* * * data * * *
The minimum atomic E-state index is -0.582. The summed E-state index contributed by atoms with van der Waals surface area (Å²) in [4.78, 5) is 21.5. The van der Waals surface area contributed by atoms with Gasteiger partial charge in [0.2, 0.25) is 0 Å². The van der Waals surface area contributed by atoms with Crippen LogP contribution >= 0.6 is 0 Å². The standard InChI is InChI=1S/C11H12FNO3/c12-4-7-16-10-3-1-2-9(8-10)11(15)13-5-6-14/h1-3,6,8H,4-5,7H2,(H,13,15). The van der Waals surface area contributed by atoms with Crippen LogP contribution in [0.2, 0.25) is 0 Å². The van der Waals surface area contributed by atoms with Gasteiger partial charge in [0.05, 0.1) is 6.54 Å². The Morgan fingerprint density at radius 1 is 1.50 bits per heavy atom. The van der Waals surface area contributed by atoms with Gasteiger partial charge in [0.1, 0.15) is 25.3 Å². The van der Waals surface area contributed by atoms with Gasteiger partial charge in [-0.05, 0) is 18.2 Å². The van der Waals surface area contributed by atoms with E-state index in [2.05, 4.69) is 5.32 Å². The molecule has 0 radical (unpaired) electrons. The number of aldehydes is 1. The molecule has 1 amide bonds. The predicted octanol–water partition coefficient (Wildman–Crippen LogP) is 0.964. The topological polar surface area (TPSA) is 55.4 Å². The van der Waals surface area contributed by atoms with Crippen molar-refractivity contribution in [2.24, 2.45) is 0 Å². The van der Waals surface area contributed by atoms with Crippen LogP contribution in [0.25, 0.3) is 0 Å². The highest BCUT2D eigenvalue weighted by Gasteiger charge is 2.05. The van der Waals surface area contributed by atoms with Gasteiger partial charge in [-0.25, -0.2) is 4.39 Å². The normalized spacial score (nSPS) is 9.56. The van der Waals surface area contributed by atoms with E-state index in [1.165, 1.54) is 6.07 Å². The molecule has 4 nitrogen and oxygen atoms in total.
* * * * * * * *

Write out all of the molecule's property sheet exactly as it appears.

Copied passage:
The minimum atomic E-state index is -0.582. The summed E-state index contributed by atoms with van der Waals surface area (Å²) in [4.78, 5) is 21.5. The van der Waals surface area contributed by atoms with Gasteiger partial charge in [0.2, 0.25) is 0 Å². The van der Waals surface area contributed by atoms with Crippen LogP contribution >= 0.6 is 0 Å². The standard InChI is InChI=1S/C11H12FNO3/c12-4-7-16-10-3-1-2-9(8-10)11(15)13-5-6-14/h1-3,6,8H,4-5,7H2,(H,13,15). The van der Waals surface area contributed by atoms with Crippen LogP contribution in [0.2, 0.25) is 0 Å². The van der Waals surface area contributed by atoms with Gasteiger partial charge in [0.05, 0.1) is 6.54 Å². The Morgan fingerprint density at radius 1 is 1.50 bits per heavy atom. The van der Waals surface area contributed by atoms with Gasteiger partial charge in [0.1, 0.15) is 25.3 Å². The van der Waals surface area contributed by atoms with Gasteiger partial charge in [-0.05, 0) is 18.2 Å². The van der Waals surface area contributed by atoms with E-state index in [2.05, 4.69) is 5.32 Å². The molecule has 0 radical (unpaired) electrons. The number of aldehydes is 1. The molecule has 1 amide bonds. The predicted octanol–water partition coefficient (Wildman–Crippen LogP) is 0.964. The topological polar surface area (TPSA) is 55.4 Å². The van der Waals surface area contributed by atoms with Crippen molar-refractivity contribution in [2.24, 2.45) is 0 Å². The van der Waals surface area contributed by atoms with Crippen LogP contribution in [0.25, 0.3) is 0 Å². The highest BCUT2D eigenvalue weighted by Gasteiger charge is 2.05. The van der Waals surface area contributed by atoms with Gasteiger partial charge in [-0.25, -0.2) is 4.39 Å². The normalized spacial score (nSPS) is 9.56. The van der Waals surface area contributed by atoms with E-state index in [1.165, 1.54) is 6.07 Å². The molecule has 4 nitrogen and oxygen atoms in total.